Nitrous Oxide Dental
Many of our patients feel sufficiently calmed when we administer nitrous oxide, also known as laughing gas. Nitrous oxide dental sedation is a great way for our patients to unwind during treatment, and when it is properly administered, the effects wear off quickly enough that the patient can drive him – or herself home.
What are the advantages of nitrous oxide?
- Nitrous oxide dental sedation works very rapidly – it reaches the brain within 20 seconds, and relaxation and pain-killing properties develop after 2 or 3 minutes.
- The depth of sedation can be altered from moment to moment, allowing the person who administers the gas to increase or decrease the depth of sedation. Other sedation techniques don’t allow for this. For example, with IV sedation, it’s easy to deepen the level of sedation, but difficult to lessen it. Whereas with gas, the effects are almost instant.
- Other sedation techniques have a fixed duration of action (because the effects of pills or intravenous drugs last for a specific time span), whereas gas can be given for the exact time span it’s needed for. It can also be switched off when not needed and then switched on again (though to avoid a roller-coaster effect, you shouldn’t do this too abruptly).
- There’s no “hangover” effect – the gas is eliminated from the body within 3 to 5 minutes after the gas supply is stopped. You can safely drive home and don’t need an escort.
- With nitrous oxide, it’s easy to give incremental doses until the desired action is obtained (this is called “titration”). So the administrator has virtually absolute control over the action of the drug, preventing the possibility of accidental overdoses. While giving incremental doses is possible with IV sedation, it’s not possible with oral sedation (as a result, oral sedation can be a bit of a hit-and-miss affair).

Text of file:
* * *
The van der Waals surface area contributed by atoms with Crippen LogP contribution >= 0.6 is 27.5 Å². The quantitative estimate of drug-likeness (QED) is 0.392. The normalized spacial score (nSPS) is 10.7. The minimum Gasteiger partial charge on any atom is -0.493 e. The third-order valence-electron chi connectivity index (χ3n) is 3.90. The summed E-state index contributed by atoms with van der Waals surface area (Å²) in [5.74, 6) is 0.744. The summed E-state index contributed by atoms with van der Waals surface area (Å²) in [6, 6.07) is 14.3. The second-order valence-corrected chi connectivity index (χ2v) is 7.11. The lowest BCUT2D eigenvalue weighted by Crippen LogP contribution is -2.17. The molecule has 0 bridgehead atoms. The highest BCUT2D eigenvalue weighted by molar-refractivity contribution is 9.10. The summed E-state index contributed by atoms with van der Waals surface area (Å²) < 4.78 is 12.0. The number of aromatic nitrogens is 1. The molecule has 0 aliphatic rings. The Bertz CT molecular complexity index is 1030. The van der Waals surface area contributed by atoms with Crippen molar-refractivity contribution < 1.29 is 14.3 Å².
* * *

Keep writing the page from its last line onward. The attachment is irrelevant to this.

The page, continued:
- For certain procedures – those involving gums rather than teeth (e. g. deep cleaning) – it may be possible to use nitrous instead of local anesthesia. N2O acts as a painkiller on soft tissues such as gums. However, its pain-relieving effects vary a lot from person to person and can’t be relied upon.
- No injection is required. In cases of very severe needle phobia, getting laughing gas first can help you feel relaxed enough to allow the needle required for IV sedation to be inserted in your arm or hand. The very deep state of sedation achievable through IV sedation will then allow you to accept local anesthetic.
- Inhalation sedation is very safe. It has very few side effects and the drugs used have no ill effects on the heart, lungs, liver, kidneys, or brain.
- Inhalation sedation has been found to be very effective in eliminating or at least minimizing severe gagging.